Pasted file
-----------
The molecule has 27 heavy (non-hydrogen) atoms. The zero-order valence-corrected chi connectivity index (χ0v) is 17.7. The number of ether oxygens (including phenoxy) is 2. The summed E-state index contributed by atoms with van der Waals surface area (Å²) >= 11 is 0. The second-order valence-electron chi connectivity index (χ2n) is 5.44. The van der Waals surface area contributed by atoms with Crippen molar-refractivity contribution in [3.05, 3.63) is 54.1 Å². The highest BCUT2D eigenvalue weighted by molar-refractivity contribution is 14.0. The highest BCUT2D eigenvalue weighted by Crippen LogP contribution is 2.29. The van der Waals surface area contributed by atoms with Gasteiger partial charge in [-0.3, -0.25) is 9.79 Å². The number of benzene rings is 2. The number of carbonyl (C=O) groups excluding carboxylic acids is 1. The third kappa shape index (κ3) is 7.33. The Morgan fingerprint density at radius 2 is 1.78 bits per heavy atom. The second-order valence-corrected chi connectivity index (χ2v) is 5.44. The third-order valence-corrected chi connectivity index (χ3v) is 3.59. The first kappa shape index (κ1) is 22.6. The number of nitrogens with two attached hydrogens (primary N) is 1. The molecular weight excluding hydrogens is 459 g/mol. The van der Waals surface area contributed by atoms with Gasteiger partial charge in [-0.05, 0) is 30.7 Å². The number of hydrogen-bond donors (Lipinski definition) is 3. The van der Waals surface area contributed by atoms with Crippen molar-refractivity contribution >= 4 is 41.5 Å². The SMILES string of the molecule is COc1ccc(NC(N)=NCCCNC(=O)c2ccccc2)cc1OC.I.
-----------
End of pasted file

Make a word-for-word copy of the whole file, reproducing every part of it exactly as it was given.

The molecule has 27 heavy (non-hydrogen) atoms. The zero-order valence-corrected chi connectivity index (χ0v) is 17.7. The number of ether oxygens (including phenoxy) is 2. The summed E-state index contributed by atoms with van der Waals surface area (Å²) >= 11 is 0. The second-order valence-electron chi connectivity index (χ2n) is 5.44. The van der Waals surface area contributed by atoms with Crippen molar-refractivity contribution in [3.05, 3.63) is 54.1 Å². The highest BCUT2D eigenvalue weighted by molar-refractivity contribution is 14.0. The highest BCUT2D eigenvalue weighted by Crippen LogP contribution is 2.29. The van der Waals surface area contributed by atoms with Gasteiger partial charge in [-0.3, -0.25) is 9.79 Å². The number of benzene rings is 2. The number of carbonyl (C=O) groups excluding carboxylic acids is 1. The third kappa shape index (κ3) is 7.33. The Morgan fingerprint density at radius 2 is 1.78 bits per heavy atom. The second-order valence-corrected chi connectivity index (χ2v) is 5.44. The third-order valence-corrected chi connectivity index (χ3v) is 3.59. The first kappa shape index (κ1) is 22.6. The number of nitrogens with two attached hydrogens (primary N) is 1. The molecular weight excluding hydrogens is 459 g/mol. The van der Waals surface area contributed by atoms with Gasteiger partial charge in [-0.05, 0) is 30.7 Å². The number of hydrogen-bond donors (Lipinski definition) is 3. The van der Waals surface area contributed by atoms with Crippen molar-refractivity contribution >= 4 is 41.5 Å². The SMILES string of the molecule is COc1ccc(NC(N)=NCCCNC(=O)c2ccccc2)cc1OC.I.